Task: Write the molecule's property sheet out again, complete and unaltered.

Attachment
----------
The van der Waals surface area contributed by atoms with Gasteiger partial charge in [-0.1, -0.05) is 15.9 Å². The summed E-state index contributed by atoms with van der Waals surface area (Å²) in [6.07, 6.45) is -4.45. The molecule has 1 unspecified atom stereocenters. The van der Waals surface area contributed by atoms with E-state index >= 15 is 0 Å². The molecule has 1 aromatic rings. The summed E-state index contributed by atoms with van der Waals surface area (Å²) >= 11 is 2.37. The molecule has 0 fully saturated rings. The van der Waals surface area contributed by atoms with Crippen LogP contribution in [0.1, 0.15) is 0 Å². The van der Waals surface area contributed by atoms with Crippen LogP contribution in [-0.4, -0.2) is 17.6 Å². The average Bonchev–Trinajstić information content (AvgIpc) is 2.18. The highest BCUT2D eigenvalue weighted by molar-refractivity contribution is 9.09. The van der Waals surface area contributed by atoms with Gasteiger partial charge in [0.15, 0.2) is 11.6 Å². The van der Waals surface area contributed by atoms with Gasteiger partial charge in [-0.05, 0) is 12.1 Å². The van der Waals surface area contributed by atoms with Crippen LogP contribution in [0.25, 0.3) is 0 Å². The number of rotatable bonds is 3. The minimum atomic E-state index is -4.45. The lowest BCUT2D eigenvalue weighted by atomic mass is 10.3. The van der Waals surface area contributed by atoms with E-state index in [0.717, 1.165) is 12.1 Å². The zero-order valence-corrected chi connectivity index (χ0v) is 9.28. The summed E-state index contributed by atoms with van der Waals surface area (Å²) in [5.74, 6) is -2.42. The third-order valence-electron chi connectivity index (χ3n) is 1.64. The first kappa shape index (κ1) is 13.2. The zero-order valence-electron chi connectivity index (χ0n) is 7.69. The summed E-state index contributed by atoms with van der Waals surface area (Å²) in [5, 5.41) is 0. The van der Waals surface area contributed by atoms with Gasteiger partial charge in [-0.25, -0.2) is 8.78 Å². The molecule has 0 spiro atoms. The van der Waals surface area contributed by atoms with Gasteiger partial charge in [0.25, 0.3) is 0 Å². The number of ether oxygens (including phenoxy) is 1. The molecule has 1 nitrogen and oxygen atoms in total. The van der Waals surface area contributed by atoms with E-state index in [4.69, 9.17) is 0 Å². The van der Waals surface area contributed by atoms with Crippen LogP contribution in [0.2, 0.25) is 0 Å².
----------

The van der Waals surface area contributed by atoms with Gasteiger partial charge in [-0.1, -0.05) is 15.9 Å². The summed E-state index contributed by atoms with van der Waals surface area (Å²) in [6.07, 6.45) is -4.45. The molecule has 1 unspecified atom stereocenters. The van der Waals surface area contributed by atoms with E-state index >= 15 is 0 Å². The molecule has 1 aromatic rings. The summed E-state index contributed by atoms with van der Waals surface area (Å²) >= 11 is 2.37. The molecule has 0 fully saturated rings. The van der Waals surface area contributed by atoms with Crippen LogP contribution in [0.1, 0.15) is 0 Å². The van der Waals surface area contributed by atoms with Crippen LogP contribution in [-0.4, -0.2) is 17.6 Å². The average Bonchev–Trinajstić information content (AvgIpc) is 2.18. The highest BCUT2D eigenvalue weighted by molar-refractivity contribution is 9.09. The van der Waals surface area contributed by atoms with Gasteiger partial charge in [0.15, 0.2) is 11.6 Å². The van der Waals surface area contributed by atoms with Gasteiger partial charge in [-0.05, 0) is 12.1 Å². The van der Waals surface area contributed by atoms with Crippen LogP contribution in [0.25, 0.3) is 0 Å². The number of rotatable bonds is 3. The minimum atomic E-state index is -4.45. The lowest BCUT2D eigenvalue weighted by atomic mass is 10.3. The van der Waals surface area contributed by atoms with E-state index in [0.717, 1.165) is 12.1 Å². The zero-order valence-corrected chi connectivity index (χ0v) is 9.28. The summed E-state index contributed by atoms with van der Waals surface area (Å²) in [5.74, 6) is -2.42. The third-order valence-electron chi connectivity index (χ3n) is 1.64. The first kappa shape index (κ1) is 13.2. The zero-order valence-electron chi connectivity index (χ0n) is 7.69. The summed E-state index contributed by atoms with van der Waals surface area (Å²) in [5, 5.41) is 0. The van der Waals surface area contributed by atoms with Gasteiger partial charge in [-0.25, -0.2) is 8.78 Å². The molecule has 0 spiro atoms. The van der Waals surface area contributed by atoms with Gasteiger partial charge in [0.25, 0.3) is 0 Å². The number of ether oxygens (including phenoxy) is 1. The molecule has 1 nitrogen and oxygen atoms in total. The van der Waals surface area contributed by atoms with E-state index in [4.69, 9.17) is 0 Å². The van der Waals surface area contributed by atoms with Crippen LogP contribution in [0.2, 0.25) is 0 Å².